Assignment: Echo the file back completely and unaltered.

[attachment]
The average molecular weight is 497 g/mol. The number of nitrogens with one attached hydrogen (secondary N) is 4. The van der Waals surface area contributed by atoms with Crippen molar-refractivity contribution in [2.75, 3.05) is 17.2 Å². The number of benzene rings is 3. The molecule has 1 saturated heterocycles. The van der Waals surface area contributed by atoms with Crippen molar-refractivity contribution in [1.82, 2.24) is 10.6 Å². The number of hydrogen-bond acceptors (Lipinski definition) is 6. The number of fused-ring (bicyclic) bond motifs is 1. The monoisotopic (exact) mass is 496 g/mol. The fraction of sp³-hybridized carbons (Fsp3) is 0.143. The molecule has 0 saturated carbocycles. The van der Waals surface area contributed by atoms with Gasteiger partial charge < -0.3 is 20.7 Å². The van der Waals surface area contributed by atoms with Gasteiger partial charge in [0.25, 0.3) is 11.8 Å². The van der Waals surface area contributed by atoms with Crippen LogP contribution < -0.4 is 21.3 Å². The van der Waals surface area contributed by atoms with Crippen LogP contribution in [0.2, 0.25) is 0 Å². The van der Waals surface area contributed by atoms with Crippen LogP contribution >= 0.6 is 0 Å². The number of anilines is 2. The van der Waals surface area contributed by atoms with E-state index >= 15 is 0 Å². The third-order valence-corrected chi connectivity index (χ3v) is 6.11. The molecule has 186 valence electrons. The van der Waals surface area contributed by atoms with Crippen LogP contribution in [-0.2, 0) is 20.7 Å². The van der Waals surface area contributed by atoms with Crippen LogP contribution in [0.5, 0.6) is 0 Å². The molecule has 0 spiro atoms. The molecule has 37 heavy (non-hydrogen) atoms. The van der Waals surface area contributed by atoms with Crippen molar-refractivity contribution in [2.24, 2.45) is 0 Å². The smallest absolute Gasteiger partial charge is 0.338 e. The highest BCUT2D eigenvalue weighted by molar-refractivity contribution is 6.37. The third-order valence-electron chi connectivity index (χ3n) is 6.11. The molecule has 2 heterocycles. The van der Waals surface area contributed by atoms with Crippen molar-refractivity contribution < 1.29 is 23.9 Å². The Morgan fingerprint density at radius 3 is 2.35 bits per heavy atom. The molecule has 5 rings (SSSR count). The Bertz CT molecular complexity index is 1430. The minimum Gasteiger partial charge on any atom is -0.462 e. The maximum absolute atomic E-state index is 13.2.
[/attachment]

The average molecular weight is 497 g/mol. The number of nitrogens with one attached hydrogen (secondary N) is 4. The van der Waals surface area contributed by atoms with Crippen molar-refractivity contribution in [2.75, 3.05) is 17.2 Å². The number of benzene rings is 3. The molecule has 1 saturated heterocycles. The van der Waals surface area contributed by atoms with Crippen molar-refractivity contribution in [1.82, 2.24) is 10.6 Å². The number of hydrogen-bond acceptors (Lipinski definition) is 6. The number of fused-ring (bicyclic) bond motifs is 1. The monoisotopic (exact) mass is 496 g/mol. The fraction of sp³-hybridized carbons (Fsp3) is 0.143. The molecule has 0 saturated carbocycles. The van der Waals surface area contributed by atoms with Gasteiger partial charge < -0.3 is 20.7 Å². The van der Waals surface area contributed by atoms with Gasteiger partial charge in [0.25, 0.3) is 11.8 Å². The van der Waals surface area contributed by atoms with Crippen LogP contribution < -0.4 is 21.3 Å². The van der Waals surface area contributed by atoms with Crippen LogP contribution in [0.2, 0.25) is 0 Å². The van der Waals surface area contributed by atoms with Crippen LogP contribution >= 0.6 is 0 Å². The number of anilines is 2. The van der Waals surface area contributed by atoms with E-state index >= 15 is 0 Å². The third-order valence-corrected chi connectivity index (χ3v) is 6.11. The molecule has 186 valence electrons. The van der Waals surface area contributed by atoms with Crippen LogP contribution in [-0.2, 0) is 20.7 Å². The van der Waals surface area contributed by atoms with Crippen LogP contribution in [0.5, 0.6) is 0 Å². The molecule has 0 spiro atoms. The molecule has 37 heavy (non-hydrogen) atoms. The van der Waals surface area contributed by atoms with Crippen molar-refractivity contribution in [2.24, 2.45) is 0 Å². The smallest absolute Gasteiger partial charge is 0.338 e. The highest BCUT2D eigenvalue weighted by molar-refractivity contribution is 6.37. The third-order valence-electron chi connectivity index (χ3n) is 6.11. The molecule has 2 heterocycles. The van der Waals surface area contributed by atoms with Crippen molar-refractivity contribution < 1.29 is 23.9 Å². The Morgan fingerprint density at radius 3 is 2.35 bits per heavy atom. The molecule has 5 rings (SSSR count). The Bertz CT molecular complexity index is 1430. The minimum Gasteiger partial charge on any atom is -0.462 e. The maximum absolute atomic E-state index is 13.2.